Richardson Laparoscopy

Laparoscopy has become a major surgical tool for gynecologic and non-gynecologic procedures, and has become one of the most common surgical procedures throughout the world.

Laparoscopy has been proven to be less expensive and safer than laparotomy. It is preferred for gynecological procedures including treating endometriosis, ovarian cystectomy, hysterectomy, sacral culpopexy, treating cancers and removing ectopic pregnancies, with more uses being discovered as the technique evolves. Laparoscopy continues to improve with significant technological advances including improved instruments, better cameras and the use of robotically assisted procedures that led the way for single-port laparoscopy.

Laparoscopy was first used in the early 1900s when German surgeon Dr. George Kelling attempted to use air for pneumoperitoneum to stop intra-abdominal bleeding, and was first performed on dogs. In the 1950s, a quartz light rod was added to the larascope, which increased lighting during the procedure and proved a safer lighting system and led the way for fiber optic technology use. Solid state video cameras were introduced to laparoscopy in 1982 and allowed both laparascopists and assistants to view what was being performed, leading to laparoscopy becoming a preferred surgical approach for many surgeons, especially gynecologists.

Though it is used for many major surgeries, laparoscopic procedures are similar to minor surgeries that allow patients to feel less pain, recover faster and requires only small incisions. Laparoscopy remains an intra-abdominal procedure and shares many similar risks to laparotomy. The most common risks include infection and injury. Although there are still great risks with more major procedures, such as hysterectomy, laparoscopy still reduces postoperative pain and morbidity for patients.

Like all procedures, laparoscopy has associated risks. Common risks include injury to bowel, bladder or major blood vessels, intravascular insufflation, blood loss, and increased anesthesia risks. Although its ideal role in gynecology has yet to be determined, laparoscopy is becoming a standard approach for many procedures.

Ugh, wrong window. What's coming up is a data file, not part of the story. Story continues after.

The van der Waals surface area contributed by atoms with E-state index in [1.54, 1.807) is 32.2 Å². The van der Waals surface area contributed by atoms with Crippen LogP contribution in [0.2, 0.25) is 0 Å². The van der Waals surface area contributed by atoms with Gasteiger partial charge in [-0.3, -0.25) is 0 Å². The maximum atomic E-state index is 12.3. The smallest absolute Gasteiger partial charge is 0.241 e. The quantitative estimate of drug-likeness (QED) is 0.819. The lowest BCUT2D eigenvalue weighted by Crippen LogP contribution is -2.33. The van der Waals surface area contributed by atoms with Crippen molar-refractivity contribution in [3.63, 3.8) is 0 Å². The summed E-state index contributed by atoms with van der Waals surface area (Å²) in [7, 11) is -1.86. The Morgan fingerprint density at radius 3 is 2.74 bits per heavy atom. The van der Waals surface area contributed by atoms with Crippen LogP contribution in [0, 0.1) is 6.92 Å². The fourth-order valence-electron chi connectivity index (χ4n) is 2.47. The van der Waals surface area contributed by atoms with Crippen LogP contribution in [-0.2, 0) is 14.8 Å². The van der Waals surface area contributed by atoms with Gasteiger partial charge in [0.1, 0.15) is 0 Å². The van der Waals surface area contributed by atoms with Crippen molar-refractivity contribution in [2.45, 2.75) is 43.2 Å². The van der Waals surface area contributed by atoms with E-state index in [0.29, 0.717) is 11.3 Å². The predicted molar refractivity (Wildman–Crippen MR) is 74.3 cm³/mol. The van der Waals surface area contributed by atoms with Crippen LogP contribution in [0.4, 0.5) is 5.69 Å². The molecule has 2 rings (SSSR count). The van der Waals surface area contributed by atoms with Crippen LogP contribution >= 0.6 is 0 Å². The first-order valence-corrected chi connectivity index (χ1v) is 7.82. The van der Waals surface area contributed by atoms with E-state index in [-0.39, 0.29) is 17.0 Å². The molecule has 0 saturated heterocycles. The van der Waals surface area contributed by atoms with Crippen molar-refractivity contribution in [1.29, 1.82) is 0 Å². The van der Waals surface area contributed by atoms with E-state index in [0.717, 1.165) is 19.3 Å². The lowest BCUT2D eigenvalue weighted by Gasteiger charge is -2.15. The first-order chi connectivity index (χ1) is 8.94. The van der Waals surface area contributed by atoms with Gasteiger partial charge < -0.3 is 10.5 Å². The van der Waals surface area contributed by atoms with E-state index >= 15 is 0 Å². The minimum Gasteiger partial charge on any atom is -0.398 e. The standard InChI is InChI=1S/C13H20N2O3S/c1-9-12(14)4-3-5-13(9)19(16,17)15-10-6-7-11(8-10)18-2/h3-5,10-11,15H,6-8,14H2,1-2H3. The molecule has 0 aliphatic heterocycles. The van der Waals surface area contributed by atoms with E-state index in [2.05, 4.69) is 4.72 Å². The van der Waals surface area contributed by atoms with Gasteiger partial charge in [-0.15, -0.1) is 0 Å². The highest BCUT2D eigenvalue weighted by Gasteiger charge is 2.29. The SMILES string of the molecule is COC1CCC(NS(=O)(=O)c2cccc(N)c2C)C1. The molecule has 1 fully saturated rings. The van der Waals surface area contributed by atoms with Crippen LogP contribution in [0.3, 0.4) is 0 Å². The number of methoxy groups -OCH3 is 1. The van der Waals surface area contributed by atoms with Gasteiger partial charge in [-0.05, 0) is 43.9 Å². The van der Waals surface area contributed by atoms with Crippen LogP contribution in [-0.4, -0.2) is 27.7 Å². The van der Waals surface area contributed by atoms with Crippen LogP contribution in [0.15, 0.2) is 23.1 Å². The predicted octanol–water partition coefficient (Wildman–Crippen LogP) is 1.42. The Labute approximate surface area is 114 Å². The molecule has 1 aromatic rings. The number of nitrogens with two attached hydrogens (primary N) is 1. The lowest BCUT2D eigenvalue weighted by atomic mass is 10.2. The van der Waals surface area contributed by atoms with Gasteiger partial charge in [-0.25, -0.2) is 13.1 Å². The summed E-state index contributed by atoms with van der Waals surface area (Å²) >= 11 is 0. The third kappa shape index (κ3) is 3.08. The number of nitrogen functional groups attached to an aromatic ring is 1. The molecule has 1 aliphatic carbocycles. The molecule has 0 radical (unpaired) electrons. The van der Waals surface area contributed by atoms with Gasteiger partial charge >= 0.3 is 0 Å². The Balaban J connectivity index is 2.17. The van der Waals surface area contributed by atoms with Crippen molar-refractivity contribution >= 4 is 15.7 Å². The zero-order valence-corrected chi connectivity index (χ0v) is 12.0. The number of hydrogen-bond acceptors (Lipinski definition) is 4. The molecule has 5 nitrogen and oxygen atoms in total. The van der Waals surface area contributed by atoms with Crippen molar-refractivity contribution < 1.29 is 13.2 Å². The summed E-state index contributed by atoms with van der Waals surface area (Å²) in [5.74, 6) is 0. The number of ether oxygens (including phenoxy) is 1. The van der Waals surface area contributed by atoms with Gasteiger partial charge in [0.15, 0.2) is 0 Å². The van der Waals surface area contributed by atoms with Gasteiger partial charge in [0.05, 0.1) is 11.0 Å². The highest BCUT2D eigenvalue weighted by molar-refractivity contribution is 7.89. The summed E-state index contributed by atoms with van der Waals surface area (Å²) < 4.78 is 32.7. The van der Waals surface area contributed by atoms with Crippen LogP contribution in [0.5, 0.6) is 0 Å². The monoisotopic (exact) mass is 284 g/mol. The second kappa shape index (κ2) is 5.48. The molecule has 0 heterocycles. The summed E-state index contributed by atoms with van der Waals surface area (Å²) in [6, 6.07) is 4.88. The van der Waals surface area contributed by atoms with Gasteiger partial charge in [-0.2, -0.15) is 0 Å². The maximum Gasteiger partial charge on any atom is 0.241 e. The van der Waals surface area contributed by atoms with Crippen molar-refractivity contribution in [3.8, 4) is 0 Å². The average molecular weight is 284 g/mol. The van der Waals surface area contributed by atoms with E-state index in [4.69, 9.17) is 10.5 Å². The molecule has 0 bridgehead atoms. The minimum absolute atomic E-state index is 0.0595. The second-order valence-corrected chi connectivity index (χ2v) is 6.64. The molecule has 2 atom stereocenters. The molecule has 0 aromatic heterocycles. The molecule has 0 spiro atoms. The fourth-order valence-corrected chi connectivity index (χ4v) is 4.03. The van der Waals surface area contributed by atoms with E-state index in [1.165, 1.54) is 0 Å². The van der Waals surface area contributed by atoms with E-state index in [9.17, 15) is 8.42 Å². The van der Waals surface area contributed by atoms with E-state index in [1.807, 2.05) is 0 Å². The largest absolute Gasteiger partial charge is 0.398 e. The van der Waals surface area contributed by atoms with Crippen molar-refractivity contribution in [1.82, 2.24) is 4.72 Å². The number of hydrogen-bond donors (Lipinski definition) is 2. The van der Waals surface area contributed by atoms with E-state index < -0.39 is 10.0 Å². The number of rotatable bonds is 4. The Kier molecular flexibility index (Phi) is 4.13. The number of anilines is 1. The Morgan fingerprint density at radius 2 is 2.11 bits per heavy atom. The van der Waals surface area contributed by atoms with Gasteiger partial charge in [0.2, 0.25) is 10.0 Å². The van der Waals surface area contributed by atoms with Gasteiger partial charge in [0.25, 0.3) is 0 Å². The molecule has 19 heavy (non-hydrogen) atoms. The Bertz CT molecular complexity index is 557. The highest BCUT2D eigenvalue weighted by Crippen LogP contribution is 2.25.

Common uses for laparoscopy include:

  • Diagnostics – Laparoscopic procedures help doctors better assess the causes for pain in patients by allowing them to observe the pelvic organs and obtain a biopsy specimen. This is often performed under general anesthesia.
  • Endometriosis – Commonly used for diagnosing and treating endometriosis, laparoscopic Power Instruments can be used to resect or ablate endometriotic lesions and are proven to help increase fertility and decrease pain.
  • Ectopic Pregnancy – Laparoscopy is the preferred surgical approach to remove the embryo and gestational sac for ectopic pregnancies, commonly using Power Instruments such as ultrasonic scalpels and bipolar electrosurgery.
  • Tubal Sterilization – Similar to diagnostic laparoscopy, tubal sterilization uses bipolar electrosurgery, clips or silastic bands to occlude the tubes 2-3cm from the cornua, resulting in only 1-3% pregnancy rate after 10 years.
  • Lysis of Adhesion – Adhesions are a common attributing factor to infertility, and often form from prior infections. Adhesions are lysed by Power Instruments and the tools used depend on the location and severity of the adhesion. Unfortunately, laparoscopy for lysis of adhesion has not been proven to fully eliminate pain and chances of pregnancy after lysis of adhesion is still relatively low.
  • Ovarian Cysts – Methods for ovarian cystectomy vary depending on the size and malignancy of the cyst(s). Often, surgeons will attempt to remove the cyst intact by dissecting it and removing it, sending the walls to be frozen and tested for malignancy. Laparotomy is often used for malignant cysts and more complicated cyst removals, while laparoscopy is preferred for simpler procedures.
  • Oophorectomy – Ovary removal is common for postmenopausal women with persistent cysts, tubal pregnancies and women with large hydrosalpinx with adhesions. The ovary is often removed either using a bag to remove the tissue or colpotomy, which requires an incision in the vagina.
  • Myomectomy – Myomectomy is preferred for women who wish to preserve fertility. The fibroids are often removed by colpotomy or morcellation, which divides and removes the tissues. Laparoscopic procedures make the process fasterm, but have not yet been proved to be a better option than laparotomy.
  • Hysterectomy – Laparoscopy can help assess feasibility of vaginal hysterectomy and perform some or all of the actual removal of the uterus. Three common procedures are vaginal hysterectomy, laparoscopic hysterectomy and supracervical hysterectomy. All are standard procedures, but each have their own risks.
  • Oncologic Procedures – Robotis laparoscopic surgery has changed the approach to gynecologic cancer treatment because it allows surgeons to have a 3D, high-definition magnification of the topography of the patient’s body. Laparoscopy can be used for various oncologic procedures, but each procedure comes with its own risks.

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